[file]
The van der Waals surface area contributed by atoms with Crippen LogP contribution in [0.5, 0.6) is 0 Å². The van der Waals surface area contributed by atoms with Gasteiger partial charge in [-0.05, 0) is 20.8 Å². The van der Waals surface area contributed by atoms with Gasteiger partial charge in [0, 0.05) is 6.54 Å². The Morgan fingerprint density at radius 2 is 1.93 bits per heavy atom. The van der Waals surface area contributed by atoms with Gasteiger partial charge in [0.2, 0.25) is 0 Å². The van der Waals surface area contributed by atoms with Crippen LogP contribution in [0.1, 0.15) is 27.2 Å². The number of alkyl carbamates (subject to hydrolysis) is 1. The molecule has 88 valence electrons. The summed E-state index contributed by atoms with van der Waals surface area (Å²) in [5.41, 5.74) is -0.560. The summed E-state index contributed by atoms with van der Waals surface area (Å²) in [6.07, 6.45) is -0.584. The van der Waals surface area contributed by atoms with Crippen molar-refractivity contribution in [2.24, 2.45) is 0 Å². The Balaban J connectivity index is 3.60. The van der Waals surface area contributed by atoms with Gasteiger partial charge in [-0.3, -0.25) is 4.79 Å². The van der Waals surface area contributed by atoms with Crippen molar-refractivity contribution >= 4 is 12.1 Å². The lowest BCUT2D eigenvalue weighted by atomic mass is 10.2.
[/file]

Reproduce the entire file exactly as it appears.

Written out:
The van der Waals surface area contributed by atoms with Crippen LogP contribution in [0.5, 0.6) is 0 Å². The van der Waals surface area contributed by atoms with Gasteiger partial charge in [-0.05, 0) is 20.8 Å². The van der Waals surface area contributed by atoms with Gasteiger partial charge in [0, 0.05) is 6.54 Å². The Morgan fingerprint density at radius 2 is 1.93 bits per heavy atom. The van der Waals surface area contributed by atoms with Gasteiger partial charge in [0.2, 0.25) is 0 Å². The van der Waals surface area contributed by atoms with Crippen LogP contribution in [0.1, 0.15) is 27.2 Å². The number of alkyl carbamates (subject to hydrolysis) is 1. The molecule has 88 valence electrons. The summed E-state index contributed by atoms with van der Waals surface area (Å²) in [5.41, 5.74) is -0.560. The summed E-state index contributed by atoms with van der Waals surface area (Å²) in [6.07, 6.45) is -0.584. The van der Waals surface area contributed by atoms with Crippen molar-refractivity contribution in [2.24, 2.45) is 0 Å². The Balaban J connectivity index is 3.60. The van der Waals surface area contributed by atoms with Gasteiger partial charge in [-0.3, -0.25) is 4.79 Å². The van der Waals surface area contributed by atoms with Crippen molar-refractivity contribution >= 4 is 12.1 Å². The lowest BCUT2D eigenvalue weighted by atomic mass is 10.2.